lapply(geewhiz,function(x) try(log(x),TRUE))

will work just fine. Note the one line function declaration inside lapply(), which is there because lapply wants a function, not the object returned by try(log()).

attach() and (more likely) with() are useful functions if you need to work repetitively on a batch of different data frames. After all, what’s the first thing newbies notice is cool about R? You can open more than one data file at a time. So why not capitalise on that? That takes you into territory that Stata can only reach by repeatedly reading and writing from the hard drive (which will slow you down).

subset() is another good one. Really it just does the same as the indexing operator [, but because it’s a function, you can link it up with mget() and/or do.call() and get it to work it’s way through all sorts of subsets of different objects under different conditions, running different analyses on them. Nice!

The final function I want to highlight is substitute(). This allows you to play around with text which needs to be evaluated by another function as if it was typed in by the user, and yet still have it work

mydata<-c(1,2,3)
xx<-"my"
substitute(paste(xx,"data",sep=""),list(xx=xx))
eval(substitute(paste(xx,"data",sep=""),list(xx=xx)))
mget(eval(substitute(paste(xx,"data",sep=""),list(xx=xx))))

Pretty cool huh? I hope this opens up some new ideas for the more advanced Stata user who wants to use R functionality. On the other hand, if you use R all the time, perhaps this will encourage you to take Stata seriously too.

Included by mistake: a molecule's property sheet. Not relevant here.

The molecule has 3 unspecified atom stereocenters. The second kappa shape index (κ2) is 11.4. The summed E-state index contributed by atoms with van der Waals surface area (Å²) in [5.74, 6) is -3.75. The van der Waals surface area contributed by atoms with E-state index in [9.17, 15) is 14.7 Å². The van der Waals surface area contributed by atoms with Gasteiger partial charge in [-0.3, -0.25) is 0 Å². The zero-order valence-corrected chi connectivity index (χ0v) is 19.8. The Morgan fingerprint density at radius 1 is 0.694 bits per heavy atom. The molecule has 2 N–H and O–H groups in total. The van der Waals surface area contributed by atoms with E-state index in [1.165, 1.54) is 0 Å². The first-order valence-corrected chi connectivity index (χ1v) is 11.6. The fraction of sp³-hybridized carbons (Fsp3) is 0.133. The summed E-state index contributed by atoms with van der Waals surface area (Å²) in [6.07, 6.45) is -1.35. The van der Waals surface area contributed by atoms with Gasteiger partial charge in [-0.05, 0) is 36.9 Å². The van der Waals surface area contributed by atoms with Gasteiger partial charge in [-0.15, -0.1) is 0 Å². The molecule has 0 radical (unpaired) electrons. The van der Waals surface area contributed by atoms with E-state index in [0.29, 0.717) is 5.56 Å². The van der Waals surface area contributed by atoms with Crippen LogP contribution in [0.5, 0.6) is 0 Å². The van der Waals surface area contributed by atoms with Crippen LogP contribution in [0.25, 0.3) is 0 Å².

* – thanks to my Portuguese students who taught me this is the acento contrario

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London, Tokyo, Amsterdam, Munich, everybody talk about, errr… big data science analytics

Nathan Yau’s summary of 2013 at flowingdata is a festive must-read. Along with fun graphics like trendy kids’ names, he picked up on some trendy stats’ names too.

The hype around big data should settle soon, but it’ll probably be at least an additional year before we get to call big data just data again.

I’m not convinced by that. The penny may already have dropped among the numerate, but it’s guys in suits that are driving this by paying for it, and like dot-com, they will be happy to carry on paying just in case there’s something to it, in which case they don’t want the other guys to get there first.

Data science versus statistics? That’s going to continue. The good news is that it affects almost no one from a practical sense, so I’ll leave that argument to others.

I chuckled to myself at this. Every day – literally – I get emails from really hard working self-promoters who are pushing this vacuous data-science-it’s-not-just-stats message. I don’t want to name them in case you go and read their nonsense. “Great new article: what’s the difference between data science and science data? Subscribe now to read the awesome answer, written by a leading expert, me.” I don’t see this changing any time soon. It’s a sign of a trendy subject; I should rename this Robert Grant’s $tat$ Blog. But consider if you will the talk of booming numbers of graduates. Dot-com hurt some investors, but the web is in a way stronger place because of the boom in skills. If that happens to $tat$ it will be no bad thing.